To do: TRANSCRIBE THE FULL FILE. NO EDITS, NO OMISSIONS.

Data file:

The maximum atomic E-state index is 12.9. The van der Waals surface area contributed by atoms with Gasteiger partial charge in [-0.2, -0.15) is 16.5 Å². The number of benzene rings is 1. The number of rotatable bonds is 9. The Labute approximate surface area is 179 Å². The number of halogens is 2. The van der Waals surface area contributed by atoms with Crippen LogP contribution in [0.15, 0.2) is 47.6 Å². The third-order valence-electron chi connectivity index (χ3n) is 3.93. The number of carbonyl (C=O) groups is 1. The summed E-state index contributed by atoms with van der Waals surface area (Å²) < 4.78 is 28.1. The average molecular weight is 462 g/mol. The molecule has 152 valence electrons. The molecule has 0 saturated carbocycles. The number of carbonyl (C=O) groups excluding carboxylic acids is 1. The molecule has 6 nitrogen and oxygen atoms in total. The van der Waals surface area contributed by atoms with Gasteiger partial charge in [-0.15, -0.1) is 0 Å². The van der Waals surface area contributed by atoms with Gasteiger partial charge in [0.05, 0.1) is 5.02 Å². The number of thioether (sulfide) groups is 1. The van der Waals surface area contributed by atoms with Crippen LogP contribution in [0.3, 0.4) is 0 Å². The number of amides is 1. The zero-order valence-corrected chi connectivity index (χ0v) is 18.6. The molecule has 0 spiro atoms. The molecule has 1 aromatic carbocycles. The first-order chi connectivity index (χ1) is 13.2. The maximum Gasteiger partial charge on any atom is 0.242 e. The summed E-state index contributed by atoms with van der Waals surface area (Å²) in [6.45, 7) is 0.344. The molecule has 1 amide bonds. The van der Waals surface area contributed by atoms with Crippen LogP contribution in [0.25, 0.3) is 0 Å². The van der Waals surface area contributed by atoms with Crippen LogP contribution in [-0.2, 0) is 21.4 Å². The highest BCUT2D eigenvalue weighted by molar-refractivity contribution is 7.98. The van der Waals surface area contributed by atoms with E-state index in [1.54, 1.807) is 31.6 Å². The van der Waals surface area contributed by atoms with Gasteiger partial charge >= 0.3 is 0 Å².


The maximum atomic E-state index is 12.9. The van der Waals surface area contributed by atoms with Gasteiger partial charge in [-0.2, -0.15) is 16.5 Å². The number of benzene rings is 1. The number of rotatable bonds is 9. The Labute approximate surface area is 179 Å². The number of halogens is 2. The van der Waals surface area contributed by atoms with Crippen LogP contribution in [0.15, 0.2) is 47.6 Å². The third-order valence-electron chi connectivity index (χ3n) is 3.93. The number of carbonyl (C=O) groups is 1. The summed E-state index contributed by atoms with van der Waals surface area (Å²) < 4.78 is 28.1. The average molecular weight is 462 g/mol. The molecule has 152 valence electrons. The molecule has 0 saturated carbocycles. The number of carbonyl (C=O) groups excluding carboxylic acids is 1. The molecule has 6 nitrogen and oxygen atoms in total. The van der Waals surface area contributed by atoms with Gasteiger partial charge in [-0.15, -0.1) is 0 Å². The van der Waals surface area contributed by atoms with Gasteiger partial charge in [0.05, 0.1) is 5.02 Å². The number of thioether (sulfide) groups is 1. The van der Waals surface area contributed by atoms with Crippen LogP contribution in [0.3, 0.4) is 0 Å². The number of amides is 1. The zero-order valence-corrected chi connectivity index (χ0v) is 18.6. The molecule has 0 spiro atoms. The molecule has 1 aromatic carbocycles. The first-order chi connectivity index (χ1) is 13.2. The maximum Gasteiger partial charge on any atom is 0.242 e. The summed E-state index contributed by atoms with van der Waals surface area (Å²) in [6.45, 7) is 0.344. The molecule has 1 amide bonds. The van der Waals surface area contributed by atoms with Crippen LogP contribution in [0.25, 0.3) is 0 Å². The van der Waals surface area contributed by atoms with Crippen LogP contribution in [-0.2, 0) is 21.4 Å². The highest BCUT2D eigenvalue weighted by molar-refractivity contribution is 7.98. The van der Waals surface area contributed by atoms with E-state index in [1.54, 1.807) is 31.6 Å². The van der Waals surface area contributed by atoms with Gasteiger partial charge >= 0.3 is 0 Å².